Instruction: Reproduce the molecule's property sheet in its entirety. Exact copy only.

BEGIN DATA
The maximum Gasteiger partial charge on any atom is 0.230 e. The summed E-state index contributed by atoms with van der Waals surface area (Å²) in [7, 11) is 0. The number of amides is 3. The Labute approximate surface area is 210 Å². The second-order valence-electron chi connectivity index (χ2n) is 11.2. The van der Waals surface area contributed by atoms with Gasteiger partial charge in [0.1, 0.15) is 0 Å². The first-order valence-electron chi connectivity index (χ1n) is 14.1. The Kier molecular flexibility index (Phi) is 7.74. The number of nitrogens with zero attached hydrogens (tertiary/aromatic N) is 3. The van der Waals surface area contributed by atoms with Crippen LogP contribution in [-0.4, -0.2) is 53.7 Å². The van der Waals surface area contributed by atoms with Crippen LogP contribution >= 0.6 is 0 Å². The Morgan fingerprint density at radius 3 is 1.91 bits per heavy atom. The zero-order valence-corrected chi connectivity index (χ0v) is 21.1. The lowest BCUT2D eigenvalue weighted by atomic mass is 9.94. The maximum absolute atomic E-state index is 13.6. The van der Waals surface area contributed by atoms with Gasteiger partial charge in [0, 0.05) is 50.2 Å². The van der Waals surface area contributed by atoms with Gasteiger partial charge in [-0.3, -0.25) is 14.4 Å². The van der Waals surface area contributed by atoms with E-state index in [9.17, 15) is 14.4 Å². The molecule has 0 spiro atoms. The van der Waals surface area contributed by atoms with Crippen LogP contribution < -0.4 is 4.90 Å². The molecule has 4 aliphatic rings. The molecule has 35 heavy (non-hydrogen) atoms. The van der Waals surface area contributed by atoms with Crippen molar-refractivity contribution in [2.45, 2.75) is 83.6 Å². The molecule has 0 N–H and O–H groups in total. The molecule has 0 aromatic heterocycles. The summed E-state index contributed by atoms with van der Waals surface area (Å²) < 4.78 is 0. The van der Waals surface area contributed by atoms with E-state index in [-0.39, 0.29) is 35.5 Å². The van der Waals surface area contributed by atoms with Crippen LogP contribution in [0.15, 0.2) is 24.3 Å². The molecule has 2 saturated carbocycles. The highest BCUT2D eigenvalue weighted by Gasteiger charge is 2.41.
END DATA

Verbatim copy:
The maximum Gasteiger partial charge on any atom is 0.230 e. The summed E-state index contributed by atoms with van der Waals surface area (Å²) in [7, 11) is 0. The number of amides is 3. The Labute approximate surface area is 210 Å². The second-order valence-electron chi connectivity index (χ2n) is 11.2. The van der Waals surface area contributed by atoms with Gasteiger partial charge in [0.1, 0.15) is 0 Å². The first-order valence-electron chi connectivity index (χ1n) is 14.1. The Kier molecular flexibility index (Phi) is 7.74. The number of nitrogens with zero attached hydrogens (tertiary/aromatic N) is 3. The van der Waals surface area contributed by atoms with Crippen LogP contribution in [-0.4, -0.2) is 53.7 Å². The van der Waals surface area contributed by atoms with Crippen LogP contribution >= 0.6 is 0 Å². The Morgan fingerprint density at radius 3 is 1.91 bits per heavy atom. The zero-order valence-corrected chi connectivity index (χ0v) is 21.1. The lowest BCUT2D eigenvalue weighted by atomic mass is 9.94. The maximum absolute atomic E-state index is 13.6. The van der Waals surface area contributed by atoms with Gasteiger partial charge in [0, 0.05) is 50.2 Å². The van der Waals surface area contributed by atoms with Gasteiger partial charge in [-0.3, -0.25) is 14.4 Å². The van der Waals surface area contributed by atoms with E-state index in [9.17, 15) is 14.4 Å². The molecule has 0 spiro atoms. The van der Waals surface area contributed by atoms with Crippen LogP contribution < -0.4 is 4.90 Å². The molecule has 4 aliphatic rings. The molecule has 35 heavy (non-hydrogen) atoms. The van der Waals surface area contributed by atoms with Crippen molar-refractivity contribution in [2.45, 2.75) is 83.6 Å². The molecule has 0 N–H and O–H groups in total. The molecule has 0 aromatic heterocycles. The summed E-state index contributed by atoms with van der Waals surface area (Å²) < 4.78 is 0. The van der Waals surface area contributed by atoms with E-state index in [-0.39, 0.29) is 35.5 Å². The van der Waals surface area contributed by atoms with Crippen LogP contribution in [0.15, 0.2) is 24.3 Å². The molecule has 2 saturated carbocycles. The highest BCUT2D eigenvalue weighted by Gasteiger charge is 2.41.